Why is Niobium a Critical Mineral Resource for the United States?

In May 2018, President Trump has recognized a group of 35 ‘basic’ minerals considered necessary to US national and economic security, which are to be produced nearby.

This order follows Trump’s ‘America first’ initiative to lessen US dependence on imported natural resources, with a US Geological Survey (USGS) report reasoning that 20 of the 23 elementary minerals are sourced from China.

“Strategic and critical minerals are vital to our everyday lives . . .  It is imperative that we identify the roadblocks to meeting our national minerals needs so that we can become less dependent on foreign suppliers, increase our national security, and create more American jobs by securing our manufacturing industry and revitalizing our economy,” said Natural Resources Committee Chairman Doc Hastings (R-WA) following congressional approval of the Act.

Niobium is one of these minerals and was recognized as both critical and essential mineral, indicating its significance to the US, even though it’s not an easy mineral to extract and process.

Niobium’s qualities make it one of the top 8 strategic raw materials considered indispensable.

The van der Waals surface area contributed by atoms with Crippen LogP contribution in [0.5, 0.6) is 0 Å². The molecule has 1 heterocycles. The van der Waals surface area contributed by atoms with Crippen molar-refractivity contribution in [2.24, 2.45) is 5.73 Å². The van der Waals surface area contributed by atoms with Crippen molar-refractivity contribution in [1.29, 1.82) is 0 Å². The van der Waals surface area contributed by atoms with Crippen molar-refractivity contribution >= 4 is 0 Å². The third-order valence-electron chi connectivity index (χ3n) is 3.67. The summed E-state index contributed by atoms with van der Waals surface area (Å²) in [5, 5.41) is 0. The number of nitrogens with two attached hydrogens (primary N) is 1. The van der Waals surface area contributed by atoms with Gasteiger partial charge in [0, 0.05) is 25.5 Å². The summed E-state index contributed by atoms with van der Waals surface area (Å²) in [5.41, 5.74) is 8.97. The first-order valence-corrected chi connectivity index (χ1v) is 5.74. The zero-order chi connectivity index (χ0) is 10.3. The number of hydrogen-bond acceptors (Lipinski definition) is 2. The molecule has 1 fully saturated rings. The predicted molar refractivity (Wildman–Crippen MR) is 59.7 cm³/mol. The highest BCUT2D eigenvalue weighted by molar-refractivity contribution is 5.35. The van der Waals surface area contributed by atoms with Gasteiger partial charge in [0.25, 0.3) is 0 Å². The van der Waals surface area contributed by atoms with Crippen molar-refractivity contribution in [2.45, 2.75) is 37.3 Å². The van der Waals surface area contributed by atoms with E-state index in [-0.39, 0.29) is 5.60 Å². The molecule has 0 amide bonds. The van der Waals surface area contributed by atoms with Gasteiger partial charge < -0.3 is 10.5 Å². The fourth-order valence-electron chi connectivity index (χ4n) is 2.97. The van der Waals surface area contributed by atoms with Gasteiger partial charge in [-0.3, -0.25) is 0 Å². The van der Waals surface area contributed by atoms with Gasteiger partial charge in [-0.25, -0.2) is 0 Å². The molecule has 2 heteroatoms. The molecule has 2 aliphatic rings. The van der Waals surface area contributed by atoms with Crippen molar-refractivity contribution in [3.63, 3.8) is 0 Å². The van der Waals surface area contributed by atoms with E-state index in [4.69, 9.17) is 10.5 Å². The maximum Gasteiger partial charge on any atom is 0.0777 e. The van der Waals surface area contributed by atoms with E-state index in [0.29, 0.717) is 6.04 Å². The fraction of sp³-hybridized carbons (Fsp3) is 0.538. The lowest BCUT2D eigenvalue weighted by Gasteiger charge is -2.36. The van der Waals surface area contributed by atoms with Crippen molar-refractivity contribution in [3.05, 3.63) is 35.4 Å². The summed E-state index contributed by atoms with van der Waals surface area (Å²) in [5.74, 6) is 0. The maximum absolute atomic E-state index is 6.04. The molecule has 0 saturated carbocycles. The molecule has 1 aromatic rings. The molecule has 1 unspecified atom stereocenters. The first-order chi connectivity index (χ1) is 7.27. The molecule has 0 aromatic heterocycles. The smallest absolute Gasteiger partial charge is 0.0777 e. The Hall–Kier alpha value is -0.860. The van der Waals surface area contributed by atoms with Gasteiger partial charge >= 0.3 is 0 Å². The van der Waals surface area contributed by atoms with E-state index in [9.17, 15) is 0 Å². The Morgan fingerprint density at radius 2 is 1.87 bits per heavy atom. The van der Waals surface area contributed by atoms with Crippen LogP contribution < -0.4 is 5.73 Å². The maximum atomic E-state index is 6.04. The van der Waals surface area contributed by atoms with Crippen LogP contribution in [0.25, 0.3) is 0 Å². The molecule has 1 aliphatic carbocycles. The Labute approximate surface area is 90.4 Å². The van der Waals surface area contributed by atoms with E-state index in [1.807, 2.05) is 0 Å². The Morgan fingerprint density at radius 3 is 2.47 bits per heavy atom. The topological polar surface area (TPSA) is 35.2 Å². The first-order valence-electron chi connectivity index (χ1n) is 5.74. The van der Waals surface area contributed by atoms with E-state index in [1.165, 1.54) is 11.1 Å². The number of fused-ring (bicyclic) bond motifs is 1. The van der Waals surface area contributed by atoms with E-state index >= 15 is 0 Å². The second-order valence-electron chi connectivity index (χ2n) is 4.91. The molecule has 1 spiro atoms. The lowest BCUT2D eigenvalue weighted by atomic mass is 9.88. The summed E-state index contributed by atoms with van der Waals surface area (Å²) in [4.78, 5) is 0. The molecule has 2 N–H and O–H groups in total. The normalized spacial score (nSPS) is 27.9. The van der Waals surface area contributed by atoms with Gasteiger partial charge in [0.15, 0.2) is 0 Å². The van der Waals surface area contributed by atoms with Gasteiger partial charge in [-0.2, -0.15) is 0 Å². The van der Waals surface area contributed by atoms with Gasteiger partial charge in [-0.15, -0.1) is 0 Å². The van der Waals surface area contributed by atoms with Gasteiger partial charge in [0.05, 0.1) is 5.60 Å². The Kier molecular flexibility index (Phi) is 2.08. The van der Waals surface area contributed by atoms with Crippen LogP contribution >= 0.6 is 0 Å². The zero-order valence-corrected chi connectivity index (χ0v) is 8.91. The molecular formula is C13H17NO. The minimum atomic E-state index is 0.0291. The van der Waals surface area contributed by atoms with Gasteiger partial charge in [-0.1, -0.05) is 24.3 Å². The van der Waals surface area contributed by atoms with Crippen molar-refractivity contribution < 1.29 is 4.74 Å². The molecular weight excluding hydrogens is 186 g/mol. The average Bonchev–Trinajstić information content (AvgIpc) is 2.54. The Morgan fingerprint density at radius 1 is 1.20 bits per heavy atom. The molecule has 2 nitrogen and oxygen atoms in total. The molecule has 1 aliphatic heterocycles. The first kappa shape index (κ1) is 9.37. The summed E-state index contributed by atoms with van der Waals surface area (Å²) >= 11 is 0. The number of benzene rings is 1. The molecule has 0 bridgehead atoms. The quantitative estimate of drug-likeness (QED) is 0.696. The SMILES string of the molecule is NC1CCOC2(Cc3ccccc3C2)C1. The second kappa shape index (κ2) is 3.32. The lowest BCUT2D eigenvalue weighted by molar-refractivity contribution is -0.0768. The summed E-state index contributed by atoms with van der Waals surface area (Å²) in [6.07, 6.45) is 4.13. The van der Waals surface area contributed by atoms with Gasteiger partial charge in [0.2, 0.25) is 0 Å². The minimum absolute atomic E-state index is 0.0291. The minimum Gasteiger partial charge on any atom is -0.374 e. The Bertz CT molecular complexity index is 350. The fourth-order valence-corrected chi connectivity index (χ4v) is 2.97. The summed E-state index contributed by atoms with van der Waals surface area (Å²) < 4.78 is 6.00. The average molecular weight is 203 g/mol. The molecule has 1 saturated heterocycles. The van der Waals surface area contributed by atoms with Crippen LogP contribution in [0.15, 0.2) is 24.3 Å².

Critical minerals and their uses

These minerals have been deemed important to the US’s national welfare in part due to their inherent military and industrial potential.

Niobium’s main function is making steel stronger, lighter and more corrosion-resistant, producing high-strength, low-alloy steels.

Jeffery A. Green, the president of a bipartisan government-relations firm in Washington DC and a former US Air Force commander, wrote in Defense News that, “without access to such minerals, our precision-guided missiles will not hit their targets, our aircraft and submarines will sit unfinished in depots, and our war-fighters will be left without the equipment they need to complete their missions.”

The scarcity of Niobium means that the vast majority is currently imported. The report notes that niobium has not been mined in the US since 1959. It is now imported from Brazil and Canada only.